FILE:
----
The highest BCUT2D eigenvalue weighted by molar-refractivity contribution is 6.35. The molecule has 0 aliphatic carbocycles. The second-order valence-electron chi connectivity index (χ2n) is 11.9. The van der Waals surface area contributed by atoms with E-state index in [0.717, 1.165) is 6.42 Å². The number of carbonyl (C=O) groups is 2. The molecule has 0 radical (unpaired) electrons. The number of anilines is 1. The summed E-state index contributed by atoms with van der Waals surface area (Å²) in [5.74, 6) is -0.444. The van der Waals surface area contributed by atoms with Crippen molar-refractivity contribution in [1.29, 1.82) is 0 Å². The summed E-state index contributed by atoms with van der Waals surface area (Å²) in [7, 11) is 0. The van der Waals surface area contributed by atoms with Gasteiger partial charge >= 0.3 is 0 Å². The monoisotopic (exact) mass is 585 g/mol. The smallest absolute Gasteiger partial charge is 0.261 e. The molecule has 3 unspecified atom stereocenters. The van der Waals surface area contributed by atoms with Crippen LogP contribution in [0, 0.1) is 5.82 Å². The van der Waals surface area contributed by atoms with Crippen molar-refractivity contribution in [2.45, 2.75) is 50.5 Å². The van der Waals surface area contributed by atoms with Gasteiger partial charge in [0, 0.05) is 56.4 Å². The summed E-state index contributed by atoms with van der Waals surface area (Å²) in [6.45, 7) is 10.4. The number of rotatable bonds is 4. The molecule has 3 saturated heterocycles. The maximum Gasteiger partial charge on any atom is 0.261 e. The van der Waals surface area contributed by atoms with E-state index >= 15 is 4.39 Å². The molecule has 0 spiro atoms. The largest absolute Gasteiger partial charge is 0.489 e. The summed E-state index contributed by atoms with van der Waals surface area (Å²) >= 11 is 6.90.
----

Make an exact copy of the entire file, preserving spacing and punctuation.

The highest BCUT2D eigenvalue weighted by molar-refractivity contribution is 6.35. The molecule has 0 aliphatic carbocycles. The second-order valence-electron chi connectivity index (χ2n) is 11.9. The van der Waals surface area contributed by atoms with E-state index in [0.717, 1.165) is 6.42 Å². The number of carbonyl (C=O) groups is 2. The molecule has 0 radical (unpaired) electrons. The number of anilines is 1. The summed E-state index contributed by atoms with van der Waals surface area (Å²) in [5.74, 6) is -0.444. The van der Waals surface area contributed by atoms with Crippen molar-refractivity contribution in [1.29, 1.82) is 0 Å². The summed E-state index contributed by atoms with van der Waals surface area (Å²) in [7, 11) is 0. The van der Waals surface area contributed by atoms with Gasteiger partial charge >= 0.3 is 0 Å². The monoisotopic (exact) mass is 585 g/mol. The smallest absolute Gasteiger partial charge is 0.261 e. The molecule has 3 unspecified atom stereocenters. The van der Waals surface area contributed by atoms with Crippen LogP contribution in [0, 0.1) is 5.82 Å². The van der Waals surface area contributed by atoms with Crippen molar-refractivity contribution in [2.45, 2.75) is 50.5 Å². The van der Waals surface area contributed by atoms with Gasteiger partial charge in [0, 0.05) is 56.4 Å². The summed E-state index contributed by atoms with van der Waals surface area (Å²) in [6.45, 7) is 10.4. The number of rotatable bonds is 4. The molecule has 3 saturated heterocycles. The maximum Gasteiger partial charge on any atom is 0.261 e. The van der Waals surface area contributed by atoms with E-state index >= 15 is 4.39 Å². The molecule has 0 spiro atoms. The largest absolute Gasteiger partial charge is 0.489 e. The summed E-state index contributed by atoms with van der Waals surface area (Å²) >= 11 is 6.90.